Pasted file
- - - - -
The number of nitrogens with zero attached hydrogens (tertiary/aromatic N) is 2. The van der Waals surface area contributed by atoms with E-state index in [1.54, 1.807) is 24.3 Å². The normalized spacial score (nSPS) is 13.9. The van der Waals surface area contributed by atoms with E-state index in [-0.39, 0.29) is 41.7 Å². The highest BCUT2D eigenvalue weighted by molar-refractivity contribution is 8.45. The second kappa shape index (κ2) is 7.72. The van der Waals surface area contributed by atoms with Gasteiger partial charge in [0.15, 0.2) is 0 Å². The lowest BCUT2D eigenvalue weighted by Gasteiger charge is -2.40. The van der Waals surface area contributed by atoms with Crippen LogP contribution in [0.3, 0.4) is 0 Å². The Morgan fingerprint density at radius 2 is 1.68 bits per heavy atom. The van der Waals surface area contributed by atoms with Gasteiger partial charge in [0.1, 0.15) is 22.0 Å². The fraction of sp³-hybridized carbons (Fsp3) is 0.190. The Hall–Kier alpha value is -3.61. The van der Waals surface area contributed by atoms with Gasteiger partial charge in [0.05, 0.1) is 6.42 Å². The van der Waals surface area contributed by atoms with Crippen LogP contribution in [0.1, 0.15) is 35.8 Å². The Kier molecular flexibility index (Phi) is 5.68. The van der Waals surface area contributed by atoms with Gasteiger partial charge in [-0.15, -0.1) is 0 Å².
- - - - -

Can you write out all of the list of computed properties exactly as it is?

The number of nitrogens with zero attached hydrogens (tertiary/aromatic N) is 2. The van der Waals surface area contributed by atoms with E-state index in [1.54, 1.807) is 24.3 Å². The normalized spacial score (nSPS) is 13.9. The van der Waals surface area contributed by atoms with E-state index in [-0.39, 0.29) is 41.7 Å². The highest BCUT2D eigenvalue weighted by molar-refractivity contribution is 8.45. The second kappa shape index (κ2) is 7.72. The van der Waals surface area contributed by atoms with Gasteiger partial charge in [0.15, 0.2) is 0 Å². The lowest BCUT2D eigenvalue weighted by Gasteiger charge is -2.40. The van der Waals surface area contributed by atoms with Crippen LogP contribution in [0.3, 0.4) is 0 Å². The Morgan fingerprint density at radius 2 is 1.68 bits per heavy atom. The van der Waals surface area contributed by atoms with Gasteiger partial charge in [0.1, 0.15) is 22.0 Å². The fraction of sp³-hybridized carbons (Fsp3) is 0.190. The Hall–Kier alpha value is -3.61. The van der Waals surface area contributed by atoms with Gasteiger partial charge in [0.05, 0.1) is 6.42 Å². The van der Waals surface area contributed by atoms with Crippen LogP contribution in [0.1, 0.15) is 35.8 Å². The Kier molecular flexibility index (Phi) is 5.68. The van der Waals surface area contributed by atoms with Gasteiger partial charge in [-0.15, -0.1) is 0 Å².